Imagine the following scenario:
Your friends and/or family gather for the holidays. After a shared meal and perhaps some conversation, a large table is cleared and everyone sits around it. Each person lays a twenty-dollar bill on the table. At the host’s signal, each person moves their bill toward the person on their left. Everyone then takes the bill passed to them from their right.
Congratulations! Your friends and/or family have just celebrated an efficient, low-impact, bloodless Christmas, bereft of personal touch or recognition.
I realize gifts aren’t the reason for the season. I know I’m at an age when I should be less excited about what I might be getting for Christmas and more excited about the spiritual and emotional aspects. I’m lamentably aware that the person who buys me the best gifts is myself, because I know me best and I don’t limit my self-gift-giving to just Christmastime.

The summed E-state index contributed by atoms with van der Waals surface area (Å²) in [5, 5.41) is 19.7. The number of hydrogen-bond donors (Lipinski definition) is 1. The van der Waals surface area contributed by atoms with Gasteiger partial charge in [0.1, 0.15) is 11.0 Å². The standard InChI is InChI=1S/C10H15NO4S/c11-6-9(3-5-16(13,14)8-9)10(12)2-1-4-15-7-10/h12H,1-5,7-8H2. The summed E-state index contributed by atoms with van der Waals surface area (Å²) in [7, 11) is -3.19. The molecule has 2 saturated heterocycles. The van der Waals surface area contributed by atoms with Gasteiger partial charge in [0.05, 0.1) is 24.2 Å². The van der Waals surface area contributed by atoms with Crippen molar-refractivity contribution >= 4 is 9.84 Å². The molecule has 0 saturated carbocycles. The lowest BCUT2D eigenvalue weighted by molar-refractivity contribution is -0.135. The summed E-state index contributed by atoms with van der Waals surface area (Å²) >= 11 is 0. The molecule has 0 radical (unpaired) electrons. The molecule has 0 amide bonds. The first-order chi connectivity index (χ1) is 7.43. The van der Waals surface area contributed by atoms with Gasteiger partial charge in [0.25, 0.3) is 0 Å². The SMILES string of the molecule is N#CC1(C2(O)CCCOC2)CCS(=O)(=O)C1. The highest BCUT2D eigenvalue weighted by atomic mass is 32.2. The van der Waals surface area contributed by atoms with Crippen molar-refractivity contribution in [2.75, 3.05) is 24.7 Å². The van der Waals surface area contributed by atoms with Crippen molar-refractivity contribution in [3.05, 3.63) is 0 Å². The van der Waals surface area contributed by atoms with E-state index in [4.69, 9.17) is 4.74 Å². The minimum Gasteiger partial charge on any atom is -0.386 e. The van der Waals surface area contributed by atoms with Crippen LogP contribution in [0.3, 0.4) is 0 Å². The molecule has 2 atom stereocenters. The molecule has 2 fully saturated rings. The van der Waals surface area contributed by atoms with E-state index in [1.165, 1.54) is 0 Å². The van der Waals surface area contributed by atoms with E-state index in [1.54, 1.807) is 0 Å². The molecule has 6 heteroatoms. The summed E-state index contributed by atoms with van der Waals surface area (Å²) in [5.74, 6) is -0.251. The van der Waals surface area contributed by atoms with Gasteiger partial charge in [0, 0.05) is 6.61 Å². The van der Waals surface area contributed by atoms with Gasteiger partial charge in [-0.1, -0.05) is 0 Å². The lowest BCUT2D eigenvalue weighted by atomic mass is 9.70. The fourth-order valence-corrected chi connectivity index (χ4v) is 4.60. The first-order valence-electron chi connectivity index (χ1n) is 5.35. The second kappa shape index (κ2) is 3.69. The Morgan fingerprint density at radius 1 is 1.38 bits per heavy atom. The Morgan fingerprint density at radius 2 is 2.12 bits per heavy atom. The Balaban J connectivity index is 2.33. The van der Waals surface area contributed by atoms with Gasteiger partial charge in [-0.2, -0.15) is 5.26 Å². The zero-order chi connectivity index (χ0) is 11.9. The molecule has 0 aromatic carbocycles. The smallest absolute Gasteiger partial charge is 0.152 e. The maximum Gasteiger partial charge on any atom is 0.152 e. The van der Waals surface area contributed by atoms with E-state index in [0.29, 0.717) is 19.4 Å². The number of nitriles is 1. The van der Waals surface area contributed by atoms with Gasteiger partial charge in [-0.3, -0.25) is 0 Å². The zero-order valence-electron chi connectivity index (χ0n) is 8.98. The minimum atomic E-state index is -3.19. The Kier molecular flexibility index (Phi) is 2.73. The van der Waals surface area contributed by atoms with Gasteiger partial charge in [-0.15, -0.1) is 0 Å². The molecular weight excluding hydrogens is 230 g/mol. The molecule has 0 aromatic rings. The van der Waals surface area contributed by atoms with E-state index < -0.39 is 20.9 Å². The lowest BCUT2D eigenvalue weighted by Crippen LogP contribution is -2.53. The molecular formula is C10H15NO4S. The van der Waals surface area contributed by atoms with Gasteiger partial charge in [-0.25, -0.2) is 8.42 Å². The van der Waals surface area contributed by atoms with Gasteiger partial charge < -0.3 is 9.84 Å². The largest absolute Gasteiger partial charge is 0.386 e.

And yet…when I buy gifts for other people, I try to brainstorm ideas for the loved one in question with a modicum of creativity. I don’t always succeed, but I do try. The act of gift-giving itself can, for better or worse, reveal how well you know a person, how much of an effort you think they’re worth, and how imaginatively you can apply your problem-solving skills to such a task.
Obvious moral disclaimer: judging the gifts you’ve been given is frequently not cool. However, in my weaker moments, it’s not hard for the darker part of my subconscious to observe something I’ve just unwrapped and begin running background calculations to ascertain how much or how little thought or care went into the exchange.